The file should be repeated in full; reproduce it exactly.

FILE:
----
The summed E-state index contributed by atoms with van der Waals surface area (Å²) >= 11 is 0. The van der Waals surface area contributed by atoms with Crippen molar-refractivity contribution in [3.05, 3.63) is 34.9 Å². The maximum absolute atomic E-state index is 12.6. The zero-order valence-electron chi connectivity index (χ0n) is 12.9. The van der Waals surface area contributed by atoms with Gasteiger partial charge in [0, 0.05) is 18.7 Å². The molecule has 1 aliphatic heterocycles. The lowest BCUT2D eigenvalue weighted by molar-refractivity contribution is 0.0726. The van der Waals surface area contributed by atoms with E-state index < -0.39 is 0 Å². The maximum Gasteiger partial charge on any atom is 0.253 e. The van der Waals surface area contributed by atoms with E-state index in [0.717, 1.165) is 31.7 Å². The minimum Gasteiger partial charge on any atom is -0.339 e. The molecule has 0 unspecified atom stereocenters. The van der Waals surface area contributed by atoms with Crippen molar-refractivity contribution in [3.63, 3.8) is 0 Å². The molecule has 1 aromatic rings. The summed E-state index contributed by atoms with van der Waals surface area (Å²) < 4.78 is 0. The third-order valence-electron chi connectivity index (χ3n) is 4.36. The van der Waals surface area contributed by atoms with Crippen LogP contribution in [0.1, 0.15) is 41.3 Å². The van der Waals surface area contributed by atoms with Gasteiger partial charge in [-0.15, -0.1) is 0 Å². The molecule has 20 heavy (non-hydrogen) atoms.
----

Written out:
The summed E-state index contributed by atoms with van der Waals surface area (Å²) >= 11 is 0. The van der Waals surface area contributed by atoms with Crippen molar-refractivity contribution in [3.05, 3.63) is 34.9 Å². The maximum absolute atomic E-state index is 12.6. The zero-order valence-electron chi connectivity index (χ0n) is 12.9. The van der Waals surface area contributed by atoms with Gasteiger partial charge in [0, 0.05) is 18.7 Å². The molecule has 1 aliphatic heterocycles. The lowest BCUT2D eigenvalue weighted by molar-refractivity contribution is 0.0726. The van der Waals surface area contributed by atoms with E-state index < -0.39 is 0 Å². The maximum Gasteiger partial charge on any atom is 0.253 e. The van der Waals surface area contributed by atoms with E-state index in [0.717, 1.165) is 31.7 Å². The minimum Gasteiger partial charge on any atom is -0.339 e. The molecule has 0 unspecified atom stereocenters. The van der Waals surface area contributed by atoms with Crippen molar-refractivity contribution in [3.63, 3.8) is 0 Å². The molecule has 1 aromatic rings. The summed E-state index contributed by atoms with van der Waals surface area (Å²) < 4.78 is 0. The third-order valence-electron chi connectivity index (χ3n) is 4.36. The van der Waals surface area contributed by atoms with Crippen LogP contribution in [0.1, 0.15) is 41.3 Å². The van der Waals surface area contributed by atoms with Gasteiger partial charge in [-0.15, -0.1) is 0 Å². The molecule has 20 heavy (non-hydrogen) atoms.